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Dealing with Lame Delegations
                                 Bryan Beecher – University of Michigan

                   ...
Dealing with Lame Delegations


coincidentally going to a nameserver which is                  MIL to a nameserver it was ...
Dealing with Lame Delegations


 # Copyright (c) 1991 Regents of the University of Michigan.
 # All rights reserved.
 #
 #...
Dealing with Lame Delegations


        shift
        ;;
        -f)
        LOGFILE=$2
        shift
        ;;
        -...
Dealing with Lame Delegations


     At this point each lame delegation is identified by a unique (nameserver, domain) pair...
Dealing with Lame Delegations


      We query the listed nameserver twice. Even in the case of a lame delegation, it may ...
Dealing with Lame Delegations


 #-----------------------------------------------------------
 if [ -s $LAMEREPORT ] ; the...
134   1992 LISA VI – October 19-23, 1992 – Long Beach, CA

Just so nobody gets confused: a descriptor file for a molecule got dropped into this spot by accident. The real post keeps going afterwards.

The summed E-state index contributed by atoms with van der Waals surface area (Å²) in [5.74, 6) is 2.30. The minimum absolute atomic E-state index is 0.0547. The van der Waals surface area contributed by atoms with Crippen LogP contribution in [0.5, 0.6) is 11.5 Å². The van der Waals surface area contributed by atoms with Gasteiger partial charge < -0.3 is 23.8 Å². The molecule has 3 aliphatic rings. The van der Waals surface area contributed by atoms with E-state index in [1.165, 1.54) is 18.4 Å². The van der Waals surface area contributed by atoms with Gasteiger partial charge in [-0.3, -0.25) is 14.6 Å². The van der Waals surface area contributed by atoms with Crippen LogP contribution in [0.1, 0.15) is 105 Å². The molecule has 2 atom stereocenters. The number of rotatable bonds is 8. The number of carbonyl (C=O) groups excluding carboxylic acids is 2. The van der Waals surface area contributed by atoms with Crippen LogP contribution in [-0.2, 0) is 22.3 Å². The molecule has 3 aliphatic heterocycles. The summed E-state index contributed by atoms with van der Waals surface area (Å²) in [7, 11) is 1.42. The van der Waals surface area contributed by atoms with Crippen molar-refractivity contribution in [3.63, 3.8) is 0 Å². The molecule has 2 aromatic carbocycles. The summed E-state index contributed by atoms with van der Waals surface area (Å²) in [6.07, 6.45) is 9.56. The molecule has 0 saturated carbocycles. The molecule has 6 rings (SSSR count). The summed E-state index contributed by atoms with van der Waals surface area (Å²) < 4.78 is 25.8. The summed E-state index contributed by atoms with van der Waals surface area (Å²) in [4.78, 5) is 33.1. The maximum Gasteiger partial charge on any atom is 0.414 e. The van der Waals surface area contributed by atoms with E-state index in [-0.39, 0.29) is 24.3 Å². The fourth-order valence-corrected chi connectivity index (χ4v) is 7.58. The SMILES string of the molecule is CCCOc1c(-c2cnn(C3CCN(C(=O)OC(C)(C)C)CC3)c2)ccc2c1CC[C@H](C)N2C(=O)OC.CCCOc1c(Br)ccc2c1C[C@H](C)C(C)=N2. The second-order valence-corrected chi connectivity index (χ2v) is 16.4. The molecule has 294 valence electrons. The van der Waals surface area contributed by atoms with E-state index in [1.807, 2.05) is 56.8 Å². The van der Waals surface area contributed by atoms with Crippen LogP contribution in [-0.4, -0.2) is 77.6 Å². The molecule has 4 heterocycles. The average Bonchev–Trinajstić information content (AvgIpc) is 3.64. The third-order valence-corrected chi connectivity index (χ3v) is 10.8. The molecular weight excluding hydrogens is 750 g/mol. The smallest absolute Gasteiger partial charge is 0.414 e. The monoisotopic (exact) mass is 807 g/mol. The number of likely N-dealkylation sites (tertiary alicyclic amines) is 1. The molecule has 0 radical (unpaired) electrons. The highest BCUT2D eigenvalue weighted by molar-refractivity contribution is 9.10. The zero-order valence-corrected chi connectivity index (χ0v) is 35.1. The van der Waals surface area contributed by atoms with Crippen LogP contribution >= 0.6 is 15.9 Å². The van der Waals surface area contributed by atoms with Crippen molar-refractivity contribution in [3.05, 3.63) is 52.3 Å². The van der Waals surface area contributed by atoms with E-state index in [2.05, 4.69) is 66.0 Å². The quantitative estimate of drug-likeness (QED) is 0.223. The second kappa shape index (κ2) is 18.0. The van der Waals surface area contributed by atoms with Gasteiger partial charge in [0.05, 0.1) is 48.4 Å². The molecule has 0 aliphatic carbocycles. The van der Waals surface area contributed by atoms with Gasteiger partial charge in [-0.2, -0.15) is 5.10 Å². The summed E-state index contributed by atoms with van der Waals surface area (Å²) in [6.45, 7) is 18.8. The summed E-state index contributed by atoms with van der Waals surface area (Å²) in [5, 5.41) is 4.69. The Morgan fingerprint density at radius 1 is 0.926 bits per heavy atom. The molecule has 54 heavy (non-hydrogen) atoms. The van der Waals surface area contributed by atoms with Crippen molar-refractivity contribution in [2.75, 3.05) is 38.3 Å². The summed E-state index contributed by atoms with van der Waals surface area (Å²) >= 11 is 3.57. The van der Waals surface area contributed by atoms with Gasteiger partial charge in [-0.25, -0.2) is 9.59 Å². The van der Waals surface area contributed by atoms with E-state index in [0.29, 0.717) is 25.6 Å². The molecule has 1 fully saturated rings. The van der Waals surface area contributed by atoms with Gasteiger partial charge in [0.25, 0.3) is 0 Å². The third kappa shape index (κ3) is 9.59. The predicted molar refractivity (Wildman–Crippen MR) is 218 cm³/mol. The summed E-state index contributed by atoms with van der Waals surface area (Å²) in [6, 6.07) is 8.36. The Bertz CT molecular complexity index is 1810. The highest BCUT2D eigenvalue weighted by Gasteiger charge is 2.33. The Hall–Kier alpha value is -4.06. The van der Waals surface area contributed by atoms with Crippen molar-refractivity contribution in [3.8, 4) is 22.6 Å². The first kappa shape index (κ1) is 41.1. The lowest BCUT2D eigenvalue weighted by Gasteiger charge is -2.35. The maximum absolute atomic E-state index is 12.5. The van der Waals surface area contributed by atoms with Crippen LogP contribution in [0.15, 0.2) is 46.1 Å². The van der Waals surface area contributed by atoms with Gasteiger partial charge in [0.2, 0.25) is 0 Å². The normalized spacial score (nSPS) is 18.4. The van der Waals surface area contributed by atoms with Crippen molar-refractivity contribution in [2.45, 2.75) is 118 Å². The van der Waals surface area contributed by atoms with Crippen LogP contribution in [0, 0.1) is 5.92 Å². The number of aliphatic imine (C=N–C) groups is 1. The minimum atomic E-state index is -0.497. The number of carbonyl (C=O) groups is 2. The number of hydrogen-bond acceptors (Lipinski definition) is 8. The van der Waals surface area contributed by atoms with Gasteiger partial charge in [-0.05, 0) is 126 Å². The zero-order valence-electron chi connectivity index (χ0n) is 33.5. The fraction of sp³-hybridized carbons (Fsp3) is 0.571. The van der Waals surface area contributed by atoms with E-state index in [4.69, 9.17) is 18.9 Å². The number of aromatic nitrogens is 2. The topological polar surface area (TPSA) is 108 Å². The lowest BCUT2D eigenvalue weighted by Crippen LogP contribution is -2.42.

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  1. 1. Dealing with Lame Delegations Bryan Beecher – University of Michigan ABSTRACT The University of Michigan is a large, research university with over six thousand computers attached to six interconnected class B networks. The ownership and administration of these machines is widely distributed across the university, and consequently the U-M Domain Name System namespace is also quite distributed. While this keeps the workload low for any single campus hostmaster, it also introduces many possibilities for domain nameserver misconfiguration. For some time we have run a version of the domain nameserver daemon, named, which includes Don Lewis’ lame delegation patch. This patch uses syslog to generate an alert whenever named encounters a lame delegation, that is, an instance where a nameserver is listed as authoritative for a domain, but in fact is not performing service for that domain. We have taken this idea one step further by running a weekly job that collects these alerts, does its best to screen out any spurious ones, and then notifies the owner of the domain. This paper summarizes and discusses this work. Background One set is listed in the UMICH.EDU domain zone file (where the domain is delegated) and the other The University of Michigan is a large and set is listed in the LSA.UMICH.EDU domain zone sprawling collection of TCP/IP networks, comprising file. Under normal operating conditions these two half a dozen class B networks (141.211.0.0 through sets of nameservers should be identical, but if a 141.216.0.0). The Domain Name System (DNS) hostmaster is careless and changes the local set entry for the University of Michigan is UMICH.EDU, without notifying his parent domain’s hostmaster, and like the University’s IP networks, it too is large they can get out of sync. In our example, if the and sprawling. Each college, institute, or campus- listed nameservers for the LSA.UMICH.EDU domain wide entity is entitled to a domain at the are listed as A.LSA.UMICH.EDU and B.LSA.- UMICH.EDU level. For example, the College of UMICH.EDU in the UMICH.EDU zone file, but are Literature, Science, and the Arts uses the listed as C.LSA.UMICH.EDU and B.LSA.- LSA.UMICH.EDU domain. Departments within col- UMICH.EDU in the LSA.UMICH.EDU zone file, and leges then fall under that college’s domain, and so the nameserver on A.LSA.UMICH.EDU stops serving the Math Department is known as the LSA.UMICH.EDU domain, then the UMICH.EDU MATH.LSA.UMICH.EDU. All in all, there are over zone file now contains a lame delegation. six thousand hosts with entries in the DNS at U-M. Lame delegations are serious problems. At the It is impractical to try to centralize the domain very least, they cause the DNS to become much less nameservice for this many machines. Consequently, efficient since query packets will be sent to hosts many of the sub-domains of UMICH.EDU have been which are either not running a nameserver at all, or delegated to various system administrators across will be sent to nameservers which are not authorita- campus. This makes for a very distributed system tive for a domain. In either case, the query will not where no single hostmaster has too much work. be answered, and the sender will have to try another However, it also introduces great possibilities for nameserver. In a more serious case, all of the errors when newly hired system administrators are nameservers listed for a domain will be lame delega- forced to maintain their part of the DNS when they tions, and no queries can be answered! Interestingly, haven’t had proper training. One of the most com- a site can be the victim of a serious lame delegation mon errors introduced is that of a lame delegation. such as this without even being aware of it IF all of The Problem the resolvers on-site are configured to query a non- lame server, yet the servers listed for that site at its A lame delegation is an instance when a parent domain are all lame. Unfortunately, many nameserver is listed as authoritative for a domain, excellent examples of this exist even today in the but in fact, it is not performing service for that IN-ADDR.ARPA namespace. Here the scenario is domain. A lame delegation is often caused at U-M that a site lists no nameservers for its IN- when a hostmaster moves a domain nameserver from ADDR.ARPA domains(s) in the root servers due to host A to host B without notifying the hostmaster of ignorance or oversight, but their local nameservers the parent domain. For example, say there are two do indeed serve their IN-ADDR.ARPA domain. And sets of nameservers listed for LSA.UMICH.EDU. so, local queries all work since the packet is 1992 LISA VI – October 19-23, 1992 – Long Beach, CA 127